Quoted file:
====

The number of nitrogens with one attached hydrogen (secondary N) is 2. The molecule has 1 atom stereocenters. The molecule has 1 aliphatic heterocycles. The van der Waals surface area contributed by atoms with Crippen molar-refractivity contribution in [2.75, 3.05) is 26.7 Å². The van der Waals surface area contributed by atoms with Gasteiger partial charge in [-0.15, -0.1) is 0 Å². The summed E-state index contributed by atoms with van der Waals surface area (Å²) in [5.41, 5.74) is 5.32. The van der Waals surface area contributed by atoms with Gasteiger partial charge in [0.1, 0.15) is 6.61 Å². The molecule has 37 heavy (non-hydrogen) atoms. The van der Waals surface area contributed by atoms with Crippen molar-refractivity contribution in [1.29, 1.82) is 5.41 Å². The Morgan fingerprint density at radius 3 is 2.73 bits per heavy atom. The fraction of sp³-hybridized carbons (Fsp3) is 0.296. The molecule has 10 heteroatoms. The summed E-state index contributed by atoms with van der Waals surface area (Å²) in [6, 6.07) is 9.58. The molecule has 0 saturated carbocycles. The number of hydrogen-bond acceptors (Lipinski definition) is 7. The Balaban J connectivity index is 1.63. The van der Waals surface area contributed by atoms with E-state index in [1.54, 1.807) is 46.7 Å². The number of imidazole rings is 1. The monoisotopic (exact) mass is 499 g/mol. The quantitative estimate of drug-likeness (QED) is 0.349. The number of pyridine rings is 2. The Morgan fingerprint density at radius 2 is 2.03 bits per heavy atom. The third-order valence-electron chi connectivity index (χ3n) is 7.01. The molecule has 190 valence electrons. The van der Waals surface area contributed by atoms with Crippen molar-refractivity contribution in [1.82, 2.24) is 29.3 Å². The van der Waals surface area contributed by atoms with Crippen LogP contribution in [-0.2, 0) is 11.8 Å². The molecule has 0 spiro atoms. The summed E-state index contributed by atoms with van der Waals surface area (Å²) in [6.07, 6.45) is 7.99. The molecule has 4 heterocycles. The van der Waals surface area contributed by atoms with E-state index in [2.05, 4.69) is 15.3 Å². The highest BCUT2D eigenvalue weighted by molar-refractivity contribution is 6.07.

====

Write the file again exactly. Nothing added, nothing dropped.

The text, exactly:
The number of nitrogens with one attached hydrogen (secondary N) is 2. The molecule has 1 atom stereocenters. The molecule has 1 aliphatic heterocycles. The van der Waals surface area contributed by atoms with Crippen molar-refractivity contribution in [2.75, 3.05) is 26.7 Å². The van der Waals surface area contributed by atoms with Gasteiger partial charge in [-0.15, -0.1) is 0 Å². The summed E-state index contributed by atoms with van der Waals surface area (Å²) in [5.41, 5.74) is 5.32. The van der Waals surface area contributed by atoms with Gasteiger partial charge in [0.1, 0.15) is 6.61 Å². The molecule has 37 heavy (non-hydrogen) atoms. The van der Waals surface area contributed by atoms with Crippen molar-refractivity contribution in [1.29, 1.82) is 5.41 Å². The Morgan fingerprint density at radius 3 is 2.73 bits per heavy atom. The fraction of sp³-hybridized carbons (Fsp3) is 0.296. The molecule has 10 heteroatoms. The summed E-state index contributed by atoms with van der Waals surface area (Å²) in [6, 6.07) is 9.58. The molecule has 0 saturated carbocycles. The number of hydrogen-bond acceptors (Lipinski definition) is 7. The Balaban J connectivity index is 1.63. The van der Waals surface area contributed by atoms with E-state index in [1.54, 1.807) is 46.7 Å². The number of imidazole rings is 1. The monoisotopic (exact) mass is 499 g/mol. The quantitative estimate of drug-likeness (QED) is 0.349. The number of pyridine rings is 2. The Morgan fingerprint density at radius 2 is 2.03 bits per heavy atom. The third-order valence-electron chi connectivity index (χ3n) is 7.01. The molecule has 190 valence electrons. The van der Waals surface area contributed by atoms with Crippen molar-refractivity contribution in [1.82, 2.24) is 29.3 Å². The van der Waals surface area contributed by atoms with Crippen LogP contribution in [-0.2, 0) is 11.8 Å². The molecule has 0 spiro atoms. The summed E-state index contributed by atoms with van der Waals surface area (Å²) in [6.07, 6.45) is 7.99. The molecule has 4 heterocycles. The van der Waals surface area contributed by atoms with E-state index in [2.05, 4.69) is 15.3 Å². The highest BCUT2D eigenvalue weighted by molar-refractivity contribution is 6.07.